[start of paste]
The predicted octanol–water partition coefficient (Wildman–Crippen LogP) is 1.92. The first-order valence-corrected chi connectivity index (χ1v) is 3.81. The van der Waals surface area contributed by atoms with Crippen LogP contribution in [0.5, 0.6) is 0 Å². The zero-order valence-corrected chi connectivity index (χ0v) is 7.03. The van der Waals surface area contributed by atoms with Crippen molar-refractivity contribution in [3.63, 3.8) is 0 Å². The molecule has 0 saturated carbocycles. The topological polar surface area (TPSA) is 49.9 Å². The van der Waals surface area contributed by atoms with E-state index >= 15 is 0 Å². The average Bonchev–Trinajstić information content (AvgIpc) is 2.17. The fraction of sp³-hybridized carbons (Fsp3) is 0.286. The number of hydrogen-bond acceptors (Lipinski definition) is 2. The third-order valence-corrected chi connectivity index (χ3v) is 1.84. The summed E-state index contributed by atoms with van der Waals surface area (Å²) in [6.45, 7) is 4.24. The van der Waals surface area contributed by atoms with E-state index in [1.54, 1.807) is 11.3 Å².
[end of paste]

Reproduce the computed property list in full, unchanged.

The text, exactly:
The predicted octanol–water partition coefficient (Wildman–Crippen LogP) is 1.92. The first-order valence-corrected chi connectivity index (χ1v) is 3.81. The van der Waals surface area contributed by atoms with Crippen LogP contribution in [0.5, 0.6) is 0 Å². The zero-order valence-corrected chi connectivity index (χ0v) is 7.03. The van der Waals surface area contributed by atoms with Crippen molar-refractivity contribution in [3.63, 3.8) is 0 Å². The molecule has 0 saturated carbocycles. The topological polar surface area (TPSA) is 49.9 Å². The van der Waals surface area contributed by atoms with E-state index >= 15 is 0 Å². The average Bonchev–Trinajstić information content (AvgIpc) is 2.17. The fraction of sp³-hybridized carbons (Fsp3) is 0.286. The number of hydrogen-bond acceptors (Lipinski definition) is 2. The third-order valence-corrected chi connectivity index (χ3v) is 1.84. The summed E-state index contributed by atoms with van der Waals surface area (Å²) in [6.45, 7) is 4.24. The van der Waals surface area contributed by atoms with E-state index in [1.54, 1.807) is 11.3 Å².